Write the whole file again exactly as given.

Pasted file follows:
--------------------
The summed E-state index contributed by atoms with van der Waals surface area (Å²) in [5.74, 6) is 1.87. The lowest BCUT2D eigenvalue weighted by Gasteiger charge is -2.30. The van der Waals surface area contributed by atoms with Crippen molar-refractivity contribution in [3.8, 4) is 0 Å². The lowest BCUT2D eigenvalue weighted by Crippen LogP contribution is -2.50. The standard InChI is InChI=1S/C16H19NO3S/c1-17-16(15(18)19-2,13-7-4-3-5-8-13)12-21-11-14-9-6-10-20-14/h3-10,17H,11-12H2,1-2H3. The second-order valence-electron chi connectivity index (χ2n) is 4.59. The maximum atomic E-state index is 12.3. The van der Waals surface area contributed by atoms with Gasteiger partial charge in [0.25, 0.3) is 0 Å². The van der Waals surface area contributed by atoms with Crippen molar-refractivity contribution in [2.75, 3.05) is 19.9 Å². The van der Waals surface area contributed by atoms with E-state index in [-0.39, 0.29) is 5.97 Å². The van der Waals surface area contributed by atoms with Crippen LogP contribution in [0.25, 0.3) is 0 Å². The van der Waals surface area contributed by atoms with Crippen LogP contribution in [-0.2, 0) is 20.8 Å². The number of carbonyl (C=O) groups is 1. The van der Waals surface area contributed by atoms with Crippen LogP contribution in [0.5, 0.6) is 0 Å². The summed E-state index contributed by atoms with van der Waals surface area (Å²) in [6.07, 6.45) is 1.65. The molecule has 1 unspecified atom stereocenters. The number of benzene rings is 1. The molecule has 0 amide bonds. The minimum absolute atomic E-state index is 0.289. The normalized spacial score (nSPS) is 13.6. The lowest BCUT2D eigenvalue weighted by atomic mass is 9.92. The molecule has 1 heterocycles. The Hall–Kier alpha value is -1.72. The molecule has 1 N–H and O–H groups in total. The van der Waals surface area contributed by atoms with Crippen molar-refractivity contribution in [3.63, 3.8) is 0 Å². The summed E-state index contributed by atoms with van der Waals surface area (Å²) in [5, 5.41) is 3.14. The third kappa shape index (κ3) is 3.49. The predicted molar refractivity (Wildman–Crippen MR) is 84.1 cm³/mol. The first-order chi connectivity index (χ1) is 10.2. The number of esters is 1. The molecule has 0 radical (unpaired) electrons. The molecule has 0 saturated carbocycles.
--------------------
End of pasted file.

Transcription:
The summed E-state index contributed by atoms with van der Waals surface area (Å²) in [5.74, 6) is 1.87. The lowest BCUT2D eigenvalue weighted by Gasteiger charge is -2.30. The van der Waals surface area contributed by atoms with Crippen molar-refractivity contribution in [3.8, 4) is 0 Å². The lowest BCUT2D eigenvalue weighted by Crippen LogP contribution is -2.50. The standard InChI is InChI=1S/C16H19NO3S/c1-17-16(15(18)19-2,13-7-4-3-5-8-13)12-21-11-14-9-6-10-20-14/h3-10,17H,11-12H2,1-2H3. The second-order valence-electron chi connectivity index (χ2n) is 4.59. The maximum atomic E-state index is 12.3. The van der Waals surface area contributed by atoms with Gasteiger partial charge in [0.25, 0.3) is 0 Å². The van der Waals surface area contributed by atoms with Crippen molar-refractivity contribution in [2.75, 3.05) is 19.9 Å². The van der Waals surface area contributed by atoms with E-state index in [-0.39, 0.29) is 5.97 Å². The van der Waals surface area contributed by atoms with Crippen LogP contribution in [0.25, 0.3) is 0 Å². The van der Waals surface area contributed by atoms with Crippen LogP contribution in [-0.2, 0) is 20.8 Å². The number of carbonyl (C=O) groups is 1. The van der Waals surface area contributed by atoms with Crippen LogP contribution in [0.5, 0.6) is 0 Å². The summed E-state index contributed by atoms with van der Waals surface area (Å²) in [6.07, 6.45) is 1.65. The molecule has 1 unspecified atom stereocenters. The number of benzene rings is 1. The molecule has 0 amide bonds. The minimum absolute atomic E-state index is 0.289. The normalized spacial score (nSPS) is 13.6. The lowest BCUT2D eigenvalue weighted by atomic mass is 9.92. The molecule has 1 heterocycles. The Hall–Kier alpha value is -1.72. The molecule has 1 N–H and O–H groups in total. The van der Waals surface area contributed by atoms with Crippen molar-refractivity contribution in [3.63, 3.8) is 0 Å². The summed E-state index contributed by atoms with van der Waals surface area (Å²) in [5, 5.41) is 3.14. The third kappa shape index (κ3) is 3.49. The predicted molar refractivity (Wildman–Crippen MR) is 84.1 cm³/mol. The first-order chi connectivity index (χ1) is 10.2. The number of esters is 1. The molecule has 0 radical (unpaired) electrons. The molecule has 0 saturated carbocycles.